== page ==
Also, this certainly isn’t saying we should support such “globalization”.


> A theory of imperialism is required to explain all of this and much more.


Perhaps at least few examples of how a theory of imperialism would be explain these would be good. Also, it would important to describe what needs explaining here, what mystery are you discussing.

Certainly you can point to state domination. Then you can say “my theory is that this is imperialism”. I would endorse the “theory” that Vietnam was an imperialist war but where is the mystery here.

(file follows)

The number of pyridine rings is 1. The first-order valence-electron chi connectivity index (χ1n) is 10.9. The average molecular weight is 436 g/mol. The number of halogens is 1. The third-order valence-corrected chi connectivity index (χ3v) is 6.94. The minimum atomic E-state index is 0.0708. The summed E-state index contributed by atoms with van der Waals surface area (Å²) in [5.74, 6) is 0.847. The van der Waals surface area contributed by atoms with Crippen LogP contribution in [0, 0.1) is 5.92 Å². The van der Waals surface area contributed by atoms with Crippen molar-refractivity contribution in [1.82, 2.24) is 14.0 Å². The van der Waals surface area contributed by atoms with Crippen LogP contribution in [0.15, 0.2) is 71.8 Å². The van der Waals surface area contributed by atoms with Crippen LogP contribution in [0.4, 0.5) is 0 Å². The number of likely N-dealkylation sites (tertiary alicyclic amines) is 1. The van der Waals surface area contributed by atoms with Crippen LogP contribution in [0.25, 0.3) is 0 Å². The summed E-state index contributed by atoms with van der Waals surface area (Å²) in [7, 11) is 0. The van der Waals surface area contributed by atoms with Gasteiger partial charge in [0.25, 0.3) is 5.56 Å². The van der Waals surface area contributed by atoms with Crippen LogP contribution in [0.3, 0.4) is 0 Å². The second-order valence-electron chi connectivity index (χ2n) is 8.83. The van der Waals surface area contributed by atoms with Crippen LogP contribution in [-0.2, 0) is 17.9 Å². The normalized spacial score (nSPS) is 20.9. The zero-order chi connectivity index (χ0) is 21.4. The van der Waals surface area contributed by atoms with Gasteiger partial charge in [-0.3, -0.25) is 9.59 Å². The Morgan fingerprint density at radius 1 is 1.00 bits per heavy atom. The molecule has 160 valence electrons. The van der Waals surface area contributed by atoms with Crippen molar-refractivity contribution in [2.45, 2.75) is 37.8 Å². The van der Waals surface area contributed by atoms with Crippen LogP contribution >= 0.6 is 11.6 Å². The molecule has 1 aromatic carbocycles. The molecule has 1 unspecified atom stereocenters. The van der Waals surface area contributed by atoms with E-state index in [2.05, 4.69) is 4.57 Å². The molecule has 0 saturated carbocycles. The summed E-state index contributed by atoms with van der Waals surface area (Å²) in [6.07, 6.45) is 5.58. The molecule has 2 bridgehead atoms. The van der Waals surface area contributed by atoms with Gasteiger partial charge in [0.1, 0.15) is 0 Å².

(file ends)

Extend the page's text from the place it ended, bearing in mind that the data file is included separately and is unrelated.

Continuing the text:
It seems as if sometimes you are using “theory of imperialism” to mean simply the term imperialism and sometimes you are meaning some specific Luxemburgist approach. Imperialism, corruption, environment destruction, energy crisis or exploding population can all be important factors modifying the operations of the world. That doesn’t mean that we need to work each or any of these factors into the basic Marxian framework.




>Eric R.


>January 2002